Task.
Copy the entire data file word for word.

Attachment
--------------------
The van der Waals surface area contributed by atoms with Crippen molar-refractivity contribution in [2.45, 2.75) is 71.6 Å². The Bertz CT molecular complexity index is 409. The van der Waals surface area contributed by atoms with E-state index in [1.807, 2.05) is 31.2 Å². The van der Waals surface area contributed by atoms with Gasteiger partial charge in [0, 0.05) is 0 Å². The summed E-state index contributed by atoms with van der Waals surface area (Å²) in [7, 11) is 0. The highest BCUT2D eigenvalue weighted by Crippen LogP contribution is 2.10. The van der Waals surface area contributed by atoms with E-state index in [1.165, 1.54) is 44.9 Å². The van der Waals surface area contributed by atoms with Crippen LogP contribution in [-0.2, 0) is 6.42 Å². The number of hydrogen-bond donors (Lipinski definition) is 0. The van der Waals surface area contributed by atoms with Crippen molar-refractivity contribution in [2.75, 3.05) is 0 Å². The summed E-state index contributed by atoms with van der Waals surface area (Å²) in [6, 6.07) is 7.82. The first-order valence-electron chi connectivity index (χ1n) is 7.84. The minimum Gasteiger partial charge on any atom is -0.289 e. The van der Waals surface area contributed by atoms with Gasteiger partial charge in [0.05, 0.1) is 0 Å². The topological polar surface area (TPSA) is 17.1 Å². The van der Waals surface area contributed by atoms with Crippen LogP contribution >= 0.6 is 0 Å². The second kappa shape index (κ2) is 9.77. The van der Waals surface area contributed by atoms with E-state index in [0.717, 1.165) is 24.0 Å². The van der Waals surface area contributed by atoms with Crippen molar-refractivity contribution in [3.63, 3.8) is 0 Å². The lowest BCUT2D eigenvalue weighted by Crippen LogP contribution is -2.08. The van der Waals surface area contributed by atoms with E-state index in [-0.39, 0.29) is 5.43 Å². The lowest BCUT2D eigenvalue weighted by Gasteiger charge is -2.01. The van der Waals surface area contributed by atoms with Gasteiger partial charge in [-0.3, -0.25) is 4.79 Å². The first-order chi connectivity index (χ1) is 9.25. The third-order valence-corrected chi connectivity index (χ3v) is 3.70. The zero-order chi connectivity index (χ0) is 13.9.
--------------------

The van der Waals surface area contributed by atoms with Crippen molar-refractivity contribution in [2.45, 2.75) is 71.6 Å². The Bertz CT molecular complexity index is 409. The van der Waals surface area contributed by atoms with E-state index in [1.807, 2.05) is 31.2 Å². The van der Waals surface area contributed by atoms with Gasteiger partial charge in [0, 0.05) is 0 Å². The summed E-state index contributed by atoms with van der Waals surface area (Å²) in [7, 11) is 0. The highest BCUT2D eigenvalue weighted by Crippen LogP contribution is 2.10. The van der Waals surface area contributed by atoms with E-state index in [1.165, 1.54) is 44.9 Å². The van der Waals surface area contributed by atoms with Crippen LogP contribution in [-0.2, 0) is 6.42 Å². The number of hydrogen-bond donors (Lipinski definition) is 0. The van der Waals surface area contributed by atoms with Crippen molar-refractivity contribution in [2.75, 3.05) is 0 Å². The summed E-state index contributed by atoms with van der Waals surface area (Å²) in [6, 6.07) is 7.82. The first-order valence-electron chi connectivity index (χ1n) is 7.84. The minimum Gasteiger partial charge on any atom is -0.289 e. The van der Waals surface area contributed by atoms with Gasteiger partial charge in [0.05, 0.1) is 0 Å². The topological polar surface area (TPSA) is 17.1 Å². The van der Waals surface area contributed by atoms with Crippen LogP contribution >= 0.6 is 0 Å². The second kappa shape index (κ2) is 9.77. The van der Waals surface area contributed by atoms with E-state index in [0.717, 1.165) is 24.0 Å². The van der Waals surface area contributed by atoms with Crippen molar-refractivity contribution in [3.63, 3.8) is 0 Å². The lowest BCUT2D eigenvalue weighted by Crippen LogP contribution is -2.08. The van der Waals surface area contributed by atoms with E-state index in [-0.39, 0.29) is 5.43 Å². The lowest BCUT2D eigenvalue weighted by Gasteiger charge is -2.01. The van der Waals surface area contributed by atoms with Gasteiger partial charge in [-0.3, -0.25) is 4.79 Å². The first-order chi connectivity index (χ1) is 9.25. The third-order valence-corrected chi connectivity index (χ3v) is 3.70. The zero-order chi connectivity index (χ0) is 13.9.